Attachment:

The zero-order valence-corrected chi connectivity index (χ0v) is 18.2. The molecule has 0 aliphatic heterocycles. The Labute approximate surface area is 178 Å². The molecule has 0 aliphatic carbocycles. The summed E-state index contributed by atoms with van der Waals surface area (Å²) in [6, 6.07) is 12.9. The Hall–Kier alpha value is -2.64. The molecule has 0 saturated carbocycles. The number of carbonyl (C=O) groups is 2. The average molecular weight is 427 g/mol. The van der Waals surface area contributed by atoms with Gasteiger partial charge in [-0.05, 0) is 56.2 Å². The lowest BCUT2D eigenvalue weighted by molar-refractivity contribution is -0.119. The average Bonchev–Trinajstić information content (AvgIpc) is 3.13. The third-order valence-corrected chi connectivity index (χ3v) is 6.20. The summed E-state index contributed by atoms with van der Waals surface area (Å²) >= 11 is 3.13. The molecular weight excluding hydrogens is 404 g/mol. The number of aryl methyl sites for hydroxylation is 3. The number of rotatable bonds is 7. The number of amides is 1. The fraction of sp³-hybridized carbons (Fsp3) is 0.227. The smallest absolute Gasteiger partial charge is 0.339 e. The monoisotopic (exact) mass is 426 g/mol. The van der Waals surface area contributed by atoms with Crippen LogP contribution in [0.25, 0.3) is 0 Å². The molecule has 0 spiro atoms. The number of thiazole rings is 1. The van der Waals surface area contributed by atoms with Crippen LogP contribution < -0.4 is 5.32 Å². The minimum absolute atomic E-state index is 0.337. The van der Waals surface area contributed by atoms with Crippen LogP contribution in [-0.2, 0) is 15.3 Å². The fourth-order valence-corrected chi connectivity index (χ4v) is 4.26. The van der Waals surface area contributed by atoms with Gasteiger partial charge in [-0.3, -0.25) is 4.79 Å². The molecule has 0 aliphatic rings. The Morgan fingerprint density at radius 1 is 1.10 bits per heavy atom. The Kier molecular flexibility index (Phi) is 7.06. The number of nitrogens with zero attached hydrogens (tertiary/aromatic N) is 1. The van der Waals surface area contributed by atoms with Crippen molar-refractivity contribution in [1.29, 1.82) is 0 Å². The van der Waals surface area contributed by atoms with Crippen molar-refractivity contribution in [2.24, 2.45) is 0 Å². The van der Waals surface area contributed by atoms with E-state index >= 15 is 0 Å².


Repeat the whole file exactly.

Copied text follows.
The zero-order valence-corrected chi connectivity index (χ0v) is 18.2. The molecule has 0 aliphatic heterocycles. The Labute approximate surface area is 178 Å². The molecule has 0 aliphatic carbocycles. The summed E-state index contributed by atoms with van der Waals surface area (Å²) in [6, 6.07) is 12.9. The Hall–Kier alpha value is -2.64. The molecule has 0 saturated carbocycles. The number of carbonyl (C=O) groups is 2. The average molecular weight is 427 g/mol. The van der Waals surface area contributed by atoms with Gasteiger partial charge in [-0.05, 0) is 56.2 Å². The lowest BCUT2D eigenvalue weighted by molar-refractivity contribution is -0.119. The average Bonchev–Trinajstić information content (AvgIpc) is 3.13. The third-order valence-corrected chi connectivity index (χ3v) is 6.20. The summed E-state index contributed by atoms with van der Waals surface area (Å²) >= 11 is 3.13. The molecular weight excluding hydrogens is 404 g/mol. The number of aryl methyl sites for hydroxylation is 3. The number of rotatable bonds is 7. The number of amides is 1. The fraction of sp³-hybridized carbons (Fsp3) is 0.227. The smallest absolute Gasteiger partial charge is 0.339 e. The monoisotopic (exact) mass is 426 g/mol. The van der Waals surface area contributed by atoms with Crippen LogP contribution in [0.25, 0.3) is 0 Å². The molecule has 0 spiro atoms. The number of thiazole rings is 1. The van der Waals surface area contributed by atoms with Crippen LogP contribution < -0.4 is 5.32 Å². The minimum absolute atomic E-state index is 0.337. The van der Waals surface area contributed by atoms with Crippen LogP contribution in [-0.2, 0) is 15.3 Å². The fourth-order valence-corrected chi connectivity index (χ4v) is 4.26. The van der Waals surface area contributed by atoms with Gasteiger partial charge in [-0.3, -0.25) is 4.79 Å². The molecule has 0 aliphatic rings. The Morgan fingerprint density at radius 1 is 1.10 bits per heavy atom. The Kier molecular flexibility index (Phi) is 7.06. The number of nitrogens with zero attached hydrogens (tertiary/aromatic N) is 1. The van der Waals surface area contributed by atoms with Crippen molar-refractivity contribution in [1.29, 1.82) is 0 Å². The van der Waals surface area contributed by atoms with Crippen molar-refractivity contribution in [2.24, 2.45) is 0 Å². The van der Waals surface area contributed by atoms with E-state index >= 15 is 0 Å².